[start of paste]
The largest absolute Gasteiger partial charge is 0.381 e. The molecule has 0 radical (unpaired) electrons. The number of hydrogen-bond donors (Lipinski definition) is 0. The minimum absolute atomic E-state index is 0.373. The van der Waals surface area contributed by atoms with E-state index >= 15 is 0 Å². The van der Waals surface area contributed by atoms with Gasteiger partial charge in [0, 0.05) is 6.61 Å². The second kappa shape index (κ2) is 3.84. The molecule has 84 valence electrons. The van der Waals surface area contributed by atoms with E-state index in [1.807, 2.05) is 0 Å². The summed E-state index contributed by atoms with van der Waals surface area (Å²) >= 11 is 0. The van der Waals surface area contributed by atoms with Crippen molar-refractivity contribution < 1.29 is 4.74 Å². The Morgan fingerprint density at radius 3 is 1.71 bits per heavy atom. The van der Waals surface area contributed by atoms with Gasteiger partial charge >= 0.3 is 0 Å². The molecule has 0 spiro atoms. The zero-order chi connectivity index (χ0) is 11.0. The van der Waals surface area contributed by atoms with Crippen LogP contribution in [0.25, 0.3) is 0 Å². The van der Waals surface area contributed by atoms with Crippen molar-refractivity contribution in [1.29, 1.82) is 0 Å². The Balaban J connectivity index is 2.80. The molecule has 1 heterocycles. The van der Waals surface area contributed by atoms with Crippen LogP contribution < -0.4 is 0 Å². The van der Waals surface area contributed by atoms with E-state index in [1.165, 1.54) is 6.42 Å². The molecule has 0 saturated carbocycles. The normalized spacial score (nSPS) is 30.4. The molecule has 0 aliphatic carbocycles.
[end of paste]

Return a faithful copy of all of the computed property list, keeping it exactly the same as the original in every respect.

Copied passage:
The largest absolute Gasteiger partial charge is 0.381 e. The molecule has 0 radical (unpaired) electrons. The number of hydrogen-bond donors (Lipinski definition) is 0. The minimum absolute atomic E-state index is 0.373. The van der Waals surface area contributed by atoms with E-state index >= 15 is 0 Å². The van der Waals surface area contributed by atoms with Gasteiger partial charge in [0, 0.05) is 6.61 Å². The second kappa shape index (κ2) is 3.84. The molecule has 84 valence electrons. The van der Waals surface area contributed by atoms with E-state index in [1.807, 2.05) is 0 Å². The summed E-state index contributed by atoms with van der Waals surface area (Å²) >= 11 is 0. The van der Waals surface area contributed by atoms with Crippen molar-refractivity contribution < 1.29 is 4.74 Å². The Morgan fingerprint density at radius 3 is 1.71 bits per heavy atom. The van der Waals surface area contributed by atoms with Gasteiger partial charge >= 0.3 is 0 Å². The molecule has 0 spiro atoms. The zero-order chi connectivity index (χ0) is 11.0. The van der Waals surface area contributed by atoms with Crippen LogP contribution in [0.25, 0.3) is 0 Å². The van der Waals surface area contributed by atoms with Crippen molar-refractivity contribution in [1.29, 1.82) is 0 Å². The Balaban J connectivity index is 2.80. The molecule has 1 heterocycles. The van der Waals surface area contributed by atoms with Crippen LogP contribution < -0.4 is 0 Å². The van der Waals surface area contributed by atoms with E-state index in [1.165, 1.54) is 6.42 Å². The molecule has 0 saturated carbocycles. The normalized spacial score (nSPS) is 30.4. The molecule has 0 aliphatic carbocycles.